NVF Roadmap 2021: what next for CTV growth?
While COVID-19 escalated connected TV (CTV) growth, the recent New Video Frontiers (NVF) Roadmap event highlighted industry evolution is on track for even greater advances.
Throughout 2020, the TV space experienced huge development at unexpected speed; not only in overall consumption — soaring to over six hours per day for UK viewers — but also digital engagement. Greater demand for more flexible access to TV content accelerated uptake of multiple online platforms, from subscription video on demand (SVOD) to diverse streaming services. And, most crucially, increased demand for online channels proved more than an initial lockdown boost; with adoption continuing to rise by up to 60% across Q3.
Now, the UK’s CTV sector is significantly ahead of schedule and brimming with potential, especially when it comes to advertising. But as noted in NVF’s October conference, moving further forward will mean both seizing opportunities and tackling complex challenges.
To find out what’s next on CTV’s advertising agenda, GingerMay bagged a virtual seat at the NVF Roadmap table. Here are the top picks from our expert team on which trends digital players should be watching out for in 2021:
Session: the next steps for TV broadcasters and platforms
By Jade Page, Account Director
“Rapid expansion of the TV ecosystem means linear is now part of a much broader content landscape, but this is far from the end for traditional broadcast. Instead, there is an exciting opportunity to enter the next phase of its evolution; if – that is – content producers and distributors are ready to embrace the new age of TV.
VideoWeek’s recent research into CTV advertising shows that despite increasing consumer adoption, development from broadcasters is under-resourced. It’s clear there is a hesitation to adopt a “CTV-first” mentality, when linear TV still generates revenue. Finding a balance and understanding how linear and CTV can work together will therefore be important to ensure both can thrive. In particular, greater focus on considerations around flexibility, scale, measurement will all be key to realise the opportunities of the multi-channel landscape and influence reach and revenue generation.
At the same time, it’s important to recognise that we can’t expect the entire TV scape to transform instantly; progress will move incrementally. For instance, there was agreement that true programmatic selling for TV is still far off, but we have the opportunity now to get the fundamentals right and establish standards to pave the way for greater long-term potential.”
Session: how will identify evolve for buyers and sellers?
By Jade Page, Account Director
“This session made it clear identity is a universal industry challenge that will impact every touchpoint of digital advertising, including CTV. After all, given the rising uptake of borderless content consumption, it would be a mistake to think of any channel as a silo. Consumers don’t see the divisions between online and offline platforms and services, and that means brands hoping to consistently engage them shouldn’t view them separately either.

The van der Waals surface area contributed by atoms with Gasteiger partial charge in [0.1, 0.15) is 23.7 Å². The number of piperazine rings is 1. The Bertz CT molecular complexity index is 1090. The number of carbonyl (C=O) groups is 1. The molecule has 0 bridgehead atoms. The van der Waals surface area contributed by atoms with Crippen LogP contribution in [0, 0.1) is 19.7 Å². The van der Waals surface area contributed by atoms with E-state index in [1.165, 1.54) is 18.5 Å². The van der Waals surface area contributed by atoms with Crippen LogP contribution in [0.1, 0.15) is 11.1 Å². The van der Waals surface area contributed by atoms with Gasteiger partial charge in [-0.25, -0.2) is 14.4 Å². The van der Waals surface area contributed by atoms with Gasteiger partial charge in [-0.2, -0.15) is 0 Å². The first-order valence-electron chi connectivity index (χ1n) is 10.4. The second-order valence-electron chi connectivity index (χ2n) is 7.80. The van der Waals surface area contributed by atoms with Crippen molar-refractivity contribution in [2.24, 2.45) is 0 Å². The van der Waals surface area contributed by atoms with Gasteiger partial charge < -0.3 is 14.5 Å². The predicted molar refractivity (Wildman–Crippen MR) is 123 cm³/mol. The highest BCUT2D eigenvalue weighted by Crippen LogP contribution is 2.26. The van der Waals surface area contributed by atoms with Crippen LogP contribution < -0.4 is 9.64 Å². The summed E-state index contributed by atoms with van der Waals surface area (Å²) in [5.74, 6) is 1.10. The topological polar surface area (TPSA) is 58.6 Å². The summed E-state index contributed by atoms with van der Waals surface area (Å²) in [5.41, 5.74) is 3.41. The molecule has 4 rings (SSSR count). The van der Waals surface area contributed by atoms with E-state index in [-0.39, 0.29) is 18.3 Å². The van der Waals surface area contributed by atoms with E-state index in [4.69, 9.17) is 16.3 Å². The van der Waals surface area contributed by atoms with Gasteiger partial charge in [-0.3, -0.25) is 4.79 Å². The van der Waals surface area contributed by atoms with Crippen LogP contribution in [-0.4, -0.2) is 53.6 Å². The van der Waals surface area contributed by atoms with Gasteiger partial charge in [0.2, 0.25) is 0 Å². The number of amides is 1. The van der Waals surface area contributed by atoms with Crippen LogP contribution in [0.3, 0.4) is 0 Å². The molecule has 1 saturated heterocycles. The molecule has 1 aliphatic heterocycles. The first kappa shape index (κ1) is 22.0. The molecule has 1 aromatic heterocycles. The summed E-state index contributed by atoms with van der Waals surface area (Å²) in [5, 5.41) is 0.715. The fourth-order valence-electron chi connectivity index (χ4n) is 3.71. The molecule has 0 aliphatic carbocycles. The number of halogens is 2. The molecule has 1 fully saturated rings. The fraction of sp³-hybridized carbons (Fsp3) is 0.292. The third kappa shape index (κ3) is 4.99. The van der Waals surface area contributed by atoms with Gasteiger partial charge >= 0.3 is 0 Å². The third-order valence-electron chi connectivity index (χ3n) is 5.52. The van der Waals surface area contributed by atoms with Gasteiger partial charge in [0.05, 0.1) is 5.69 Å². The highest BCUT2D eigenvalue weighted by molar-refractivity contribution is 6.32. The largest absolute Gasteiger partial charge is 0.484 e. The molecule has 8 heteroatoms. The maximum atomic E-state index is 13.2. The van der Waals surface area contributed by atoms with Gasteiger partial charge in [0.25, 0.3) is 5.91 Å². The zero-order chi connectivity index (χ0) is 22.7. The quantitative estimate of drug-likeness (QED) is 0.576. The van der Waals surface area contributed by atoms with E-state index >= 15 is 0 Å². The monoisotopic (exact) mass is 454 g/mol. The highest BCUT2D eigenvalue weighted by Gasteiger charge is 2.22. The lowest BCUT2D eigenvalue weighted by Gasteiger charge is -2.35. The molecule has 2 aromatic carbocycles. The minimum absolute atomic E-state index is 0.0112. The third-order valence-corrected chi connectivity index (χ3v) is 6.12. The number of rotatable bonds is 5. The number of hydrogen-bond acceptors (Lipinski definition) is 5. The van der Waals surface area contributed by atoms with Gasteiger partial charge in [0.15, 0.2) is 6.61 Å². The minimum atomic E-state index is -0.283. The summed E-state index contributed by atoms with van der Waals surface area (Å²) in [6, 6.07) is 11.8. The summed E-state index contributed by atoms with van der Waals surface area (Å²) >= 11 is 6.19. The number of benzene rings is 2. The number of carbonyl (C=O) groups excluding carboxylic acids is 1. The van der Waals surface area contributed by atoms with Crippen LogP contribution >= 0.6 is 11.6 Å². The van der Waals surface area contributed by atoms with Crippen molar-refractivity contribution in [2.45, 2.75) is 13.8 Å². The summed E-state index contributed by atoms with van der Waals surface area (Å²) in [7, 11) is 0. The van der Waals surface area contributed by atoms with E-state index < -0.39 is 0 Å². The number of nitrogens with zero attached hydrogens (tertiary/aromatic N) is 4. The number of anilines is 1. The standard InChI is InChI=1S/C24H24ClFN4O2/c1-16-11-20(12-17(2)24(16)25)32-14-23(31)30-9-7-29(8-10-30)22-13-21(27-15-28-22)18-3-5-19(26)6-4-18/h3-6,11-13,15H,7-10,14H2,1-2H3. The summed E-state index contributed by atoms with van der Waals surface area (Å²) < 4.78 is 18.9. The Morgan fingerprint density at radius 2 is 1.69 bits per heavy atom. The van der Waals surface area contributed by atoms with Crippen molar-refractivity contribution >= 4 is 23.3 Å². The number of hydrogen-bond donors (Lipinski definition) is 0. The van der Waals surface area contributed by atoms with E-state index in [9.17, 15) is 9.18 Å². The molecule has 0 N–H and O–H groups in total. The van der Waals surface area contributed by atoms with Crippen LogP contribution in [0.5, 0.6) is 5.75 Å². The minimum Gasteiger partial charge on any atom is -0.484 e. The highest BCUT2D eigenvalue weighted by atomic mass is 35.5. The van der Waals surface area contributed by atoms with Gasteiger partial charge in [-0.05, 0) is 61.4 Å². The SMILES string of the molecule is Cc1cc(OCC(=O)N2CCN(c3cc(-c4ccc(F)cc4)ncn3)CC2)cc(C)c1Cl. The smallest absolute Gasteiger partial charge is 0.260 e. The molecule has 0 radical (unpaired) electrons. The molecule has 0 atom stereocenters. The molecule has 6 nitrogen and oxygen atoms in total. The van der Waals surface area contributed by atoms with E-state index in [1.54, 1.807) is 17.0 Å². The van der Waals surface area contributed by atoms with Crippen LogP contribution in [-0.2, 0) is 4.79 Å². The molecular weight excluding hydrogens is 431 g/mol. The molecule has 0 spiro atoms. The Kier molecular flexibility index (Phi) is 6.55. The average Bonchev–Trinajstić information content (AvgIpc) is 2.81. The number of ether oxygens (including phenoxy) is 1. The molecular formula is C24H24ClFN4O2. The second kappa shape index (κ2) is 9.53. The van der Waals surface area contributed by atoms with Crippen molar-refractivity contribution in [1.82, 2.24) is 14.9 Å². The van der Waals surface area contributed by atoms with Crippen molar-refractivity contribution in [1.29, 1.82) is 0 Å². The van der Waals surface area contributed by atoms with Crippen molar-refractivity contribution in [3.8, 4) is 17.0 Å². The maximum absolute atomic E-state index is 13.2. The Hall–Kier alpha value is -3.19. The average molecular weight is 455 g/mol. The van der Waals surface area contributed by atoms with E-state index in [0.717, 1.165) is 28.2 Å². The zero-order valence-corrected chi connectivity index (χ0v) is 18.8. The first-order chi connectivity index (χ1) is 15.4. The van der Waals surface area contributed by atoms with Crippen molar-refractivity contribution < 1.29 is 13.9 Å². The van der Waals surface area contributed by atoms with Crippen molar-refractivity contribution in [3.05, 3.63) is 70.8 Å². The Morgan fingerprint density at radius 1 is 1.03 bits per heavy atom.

While CTV has never operated via a cookie solution, the removal of third-party cookies creates the opportunity for media buyers to holistically understand how consumers are interacting with media across channels and platforms. But the need to balance the commercial interests of broadcasters and advertisers with consumer privacy is still paramount. Creating a positive consumer experience, regardless of whether the user is logged in and authenticated, or if they choose to be unidentified requires a creative, innovative, and privacy-conscious approach.
The important takeaway for the next 12-18 months is test and learn, be considerate of business objectives, and be prepared for a transformative journey.”
Session: setting the new Gold Standard for CTV Measurement
By Sarah Redman, Senior Account Manager
“Audiences weren’t alone in paying more attention to CTV over the last year. As viewership increased, CTV began to attract more ad dollars from marketers keen to find better ways of targeting consumers at home. This advertising demand increased the need for measurement and attribution that accommodates the merging linear and digital worlds at scale.
This was a lively session, which dove into what the ideal state for CTV measurement looks like now and in the future. All panellists felt the core goal should be a blend of both linear and digital worlds to maintain accuracy by applying the gold standard of linear measurement to the digital space. And perhaps unsurprisingly, the biggest driver for this will be from brands dictating what they want to measure and accomplish from their CTV ad buys.
The panel noted that while the challenge of one audience fragmented across time, channels, and platforms is the same for all marketers, no two brands are prioritising the same measure of effectiveness. Instead of seeing this as a challenge, the better viewpoint is considering it a chance to evolve measurement solutions in line with those conversations.
The concluding sentiment was that “advertisers don’t buy ratings, they buy results.” Overall, 2021 will be a fascinating year as a holistic cross-platform solution that unifies impressions and measures unified impact accounting for reach and frequency, de-duplicated reach, and identity resolution evolves at scale.”
The CTV market has made a significant leap forward in its evolution over the last year and there is yet more to come. Content providers, distributors and advertisers alike should strap in for what’s set to be another exhilarating ride through 2021.
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